As Deputy President Phumzile Mlambo-Ngcuka (closely identified with Asgisa) has stated,  it is not a replacement for Gear. It is a package of specific, short-term initiatives to take the restructuring of the South African economy forward by removing “binding constraints” and identifying “growth points.”
The country’s current economic trajectory is praised in Asgisa as showing “steady improvement” in improving living conditions, creating jobs, promoting growth, and improving business confidence (pp. 2–3). A dishonest representation of the data lets Asgisa make manifestly ridiculous claims that the real incomes of the poor have increased sharply since 1994 (!), and that 540,000 net new jobs were created in 2004–2005 alone (!!).
The “binding constraints” include a currency that is “overvalued” (making exports uncompetitive), poor infrastructure that hampers efficiency (particularly in transport), skills shortages, a high price of labour due to transport costs, lack of competition and opportunities for new businesses, a “sub-optimal regulatory environment” (in labour law and other areas), and a lack of State capacity (pp. 4–6). There is nothing in this stress on competition, export-led growth, cutting costs for business, and developing an efficient State, that departs in the least from neo-liberalism.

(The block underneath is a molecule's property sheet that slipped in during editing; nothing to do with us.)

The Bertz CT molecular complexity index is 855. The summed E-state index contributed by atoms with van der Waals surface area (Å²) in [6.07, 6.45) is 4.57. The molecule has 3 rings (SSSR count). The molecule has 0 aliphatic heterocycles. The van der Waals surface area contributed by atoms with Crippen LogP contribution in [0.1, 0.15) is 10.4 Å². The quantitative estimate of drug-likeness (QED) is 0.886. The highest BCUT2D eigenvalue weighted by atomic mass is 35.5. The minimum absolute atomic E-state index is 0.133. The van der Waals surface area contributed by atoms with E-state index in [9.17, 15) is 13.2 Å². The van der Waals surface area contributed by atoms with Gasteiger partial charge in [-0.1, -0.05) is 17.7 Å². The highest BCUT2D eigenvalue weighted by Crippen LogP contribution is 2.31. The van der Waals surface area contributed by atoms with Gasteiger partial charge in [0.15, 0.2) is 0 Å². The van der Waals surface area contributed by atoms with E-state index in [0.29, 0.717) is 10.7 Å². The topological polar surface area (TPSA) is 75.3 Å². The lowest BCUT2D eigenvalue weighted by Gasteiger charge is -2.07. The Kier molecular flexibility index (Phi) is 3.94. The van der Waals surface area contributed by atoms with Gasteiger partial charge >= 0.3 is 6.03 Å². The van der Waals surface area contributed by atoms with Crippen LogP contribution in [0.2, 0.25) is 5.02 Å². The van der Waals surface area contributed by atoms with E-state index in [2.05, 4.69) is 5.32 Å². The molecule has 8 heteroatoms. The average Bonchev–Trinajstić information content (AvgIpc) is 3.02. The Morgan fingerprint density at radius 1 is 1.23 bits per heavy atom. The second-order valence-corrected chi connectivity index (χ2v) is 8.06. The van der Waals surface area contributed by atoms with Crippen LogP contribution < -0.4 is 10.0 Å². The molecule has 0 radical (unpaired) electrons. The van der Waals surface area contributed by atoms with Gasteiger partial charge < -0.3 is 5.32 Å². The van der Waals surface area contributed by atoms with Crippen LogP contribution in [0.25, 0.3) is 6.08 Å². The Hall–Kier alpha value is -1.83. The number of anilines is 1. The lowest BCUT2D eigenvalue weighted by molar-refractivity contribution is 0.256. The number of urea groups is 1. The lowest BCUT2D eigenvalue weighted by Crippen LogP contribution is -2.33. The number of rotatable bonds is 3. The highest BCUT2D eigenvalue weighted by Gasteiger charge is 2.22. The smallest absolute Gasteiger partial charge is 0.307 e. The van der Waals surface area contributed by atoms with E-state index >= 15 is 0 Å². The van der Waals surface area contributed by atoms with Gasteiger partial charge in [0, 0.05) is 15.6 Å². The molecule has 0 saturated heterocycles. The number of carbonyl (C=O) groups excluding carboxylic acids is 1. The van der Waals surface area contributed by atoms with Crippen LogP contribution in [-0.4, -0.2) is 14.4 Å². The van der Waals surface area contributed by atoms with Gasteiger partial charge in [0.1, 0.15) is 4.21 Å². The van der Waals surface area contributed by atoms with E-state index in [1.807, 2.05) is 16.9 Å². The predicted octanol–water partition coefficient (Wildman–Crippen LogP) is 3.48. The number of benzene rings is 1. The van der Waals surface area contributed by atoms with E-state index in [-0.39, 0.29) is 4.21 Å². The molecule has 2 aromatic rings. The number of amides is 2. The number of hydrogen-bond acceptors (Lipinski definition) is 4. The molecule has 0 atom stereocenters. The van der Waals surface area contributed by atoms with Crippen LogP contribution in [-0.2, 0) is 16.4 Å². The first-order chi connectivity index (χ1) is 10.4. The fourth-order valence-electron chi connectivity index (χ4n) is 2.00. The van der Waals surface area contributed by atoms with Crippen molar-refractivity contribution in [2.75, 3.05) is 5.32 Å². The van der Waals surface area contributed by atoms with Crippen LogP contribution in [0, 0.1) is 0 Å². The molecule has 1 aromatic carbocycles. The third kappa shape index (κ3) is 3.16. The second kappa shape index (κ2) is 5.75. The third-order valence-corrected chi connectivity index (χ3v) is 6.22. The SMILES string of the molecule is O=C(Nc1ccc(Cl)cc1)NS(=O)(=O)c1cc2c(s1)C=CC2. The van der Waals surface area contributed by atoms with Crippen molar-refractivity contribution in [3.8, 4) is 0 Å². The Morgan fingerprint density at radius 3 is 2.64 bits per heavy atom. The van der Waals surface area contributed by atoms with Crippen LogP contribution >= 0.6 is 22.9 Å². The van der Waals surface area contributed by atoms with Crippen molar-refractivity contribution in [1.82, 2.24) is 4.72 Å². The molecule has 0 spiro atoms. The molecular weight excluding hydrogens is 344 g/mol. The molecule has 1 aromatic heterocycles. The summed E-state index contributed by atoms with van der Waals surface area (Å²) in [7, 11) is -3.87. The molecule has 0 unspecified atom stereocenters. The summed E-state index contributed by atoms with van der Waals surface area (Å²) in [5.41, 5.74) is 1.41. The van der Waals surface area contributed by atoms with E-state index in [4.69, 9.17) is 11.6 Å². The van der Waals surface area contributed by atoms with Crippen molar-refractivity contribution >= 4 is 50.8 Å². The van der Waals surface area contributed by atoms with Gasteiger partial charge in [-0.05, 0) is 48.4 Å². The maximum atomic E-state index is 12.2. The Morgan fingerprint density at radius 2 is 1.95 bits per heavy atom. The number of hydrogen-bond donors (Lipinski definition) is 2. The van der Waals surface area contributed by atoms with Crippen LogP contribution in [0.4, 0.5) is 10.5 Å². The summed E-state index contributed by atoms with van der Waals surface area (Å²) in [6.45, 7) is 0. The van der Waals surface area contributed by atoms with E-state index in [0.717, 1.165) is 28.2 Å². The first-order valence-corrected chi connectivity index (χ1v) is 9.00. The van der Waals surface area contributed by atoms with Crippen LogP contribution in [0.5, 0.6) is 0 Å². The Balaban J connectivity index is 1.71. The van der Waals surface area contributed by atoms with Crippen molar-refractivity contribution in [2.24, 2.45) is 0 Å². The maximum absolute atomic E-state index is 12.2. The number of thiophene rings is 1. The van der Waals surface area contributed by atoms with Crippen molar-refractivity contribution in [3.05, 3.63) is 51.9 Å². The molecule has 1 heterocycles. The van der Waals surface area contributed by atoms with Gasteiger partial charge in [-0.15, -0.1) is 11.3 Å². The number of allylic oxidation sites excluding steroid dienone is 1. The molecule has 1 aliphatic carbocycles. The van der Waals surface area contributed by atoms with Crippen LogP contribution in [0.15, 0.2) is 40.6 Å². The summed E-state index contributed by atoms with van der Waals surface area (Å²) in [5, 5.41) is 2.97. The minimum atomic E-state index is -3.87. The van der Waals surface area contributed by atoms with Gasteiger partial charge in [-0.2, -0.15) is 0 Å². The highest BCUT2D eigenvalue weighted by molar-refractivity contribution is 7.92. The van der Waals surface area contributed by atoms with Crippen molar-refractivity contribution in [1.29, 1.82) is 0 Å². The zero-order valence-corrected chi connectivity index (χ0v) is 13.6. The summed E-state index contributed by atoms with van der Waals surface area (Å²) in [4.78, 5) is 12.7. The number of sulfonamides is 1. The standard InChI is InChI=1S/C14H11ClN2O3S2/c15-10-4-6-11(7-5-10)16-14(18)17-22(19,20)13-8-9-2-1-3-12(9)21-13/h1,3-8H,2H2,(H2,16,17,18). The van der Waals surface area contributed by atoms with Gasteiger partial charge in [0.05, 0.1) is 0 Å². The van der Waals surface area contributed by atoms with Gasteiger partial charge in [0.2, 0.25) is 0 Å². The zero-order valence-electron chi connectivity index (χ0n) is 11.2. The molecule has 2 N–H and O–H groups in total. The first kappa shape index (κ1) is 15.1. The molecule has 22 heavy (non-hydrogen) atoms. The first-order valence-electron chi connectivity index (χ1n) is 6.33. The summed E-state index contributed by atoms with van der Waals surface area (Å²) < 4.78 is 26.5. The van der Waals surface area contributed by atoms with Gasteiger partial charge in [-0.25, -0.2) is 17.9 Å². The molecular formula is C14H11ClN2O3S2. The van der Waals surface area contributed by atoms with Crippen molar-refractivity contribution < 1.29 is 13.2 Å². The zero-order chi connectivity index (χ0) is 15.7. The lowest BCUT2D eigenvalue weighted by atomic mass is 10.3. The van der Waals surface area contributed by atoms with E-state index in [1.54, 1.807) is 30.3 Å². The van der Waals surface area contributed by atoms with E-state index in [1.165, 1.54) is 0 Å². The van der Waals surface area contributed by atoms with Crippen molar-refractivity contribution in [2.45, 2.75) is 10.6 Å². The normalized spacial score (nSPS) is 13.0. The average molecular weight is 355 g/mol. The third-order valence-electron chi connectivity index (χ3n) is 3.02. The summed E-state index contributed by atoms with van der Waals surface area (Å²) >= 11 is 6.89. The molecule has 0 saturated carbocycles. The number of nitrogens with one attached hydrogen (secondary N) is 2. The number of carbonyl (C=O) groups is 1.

Asgisa’s “decisive interventions” (not “a shift in economic policy”) (p. 6) to deal with these issues are generally also within the neo-liberal framework, except when they involve “Black Economic Empowerment” (BEE) measures. BEE does contradict neo-liberalism to the extent that black capitalists are given special treatment; however, BEE and neo-liberalism can also be partly reconciled by using neo-liberal measures like privatisation (the transfer of state operations and assets to the private sector) and outsourcing to BEE companies.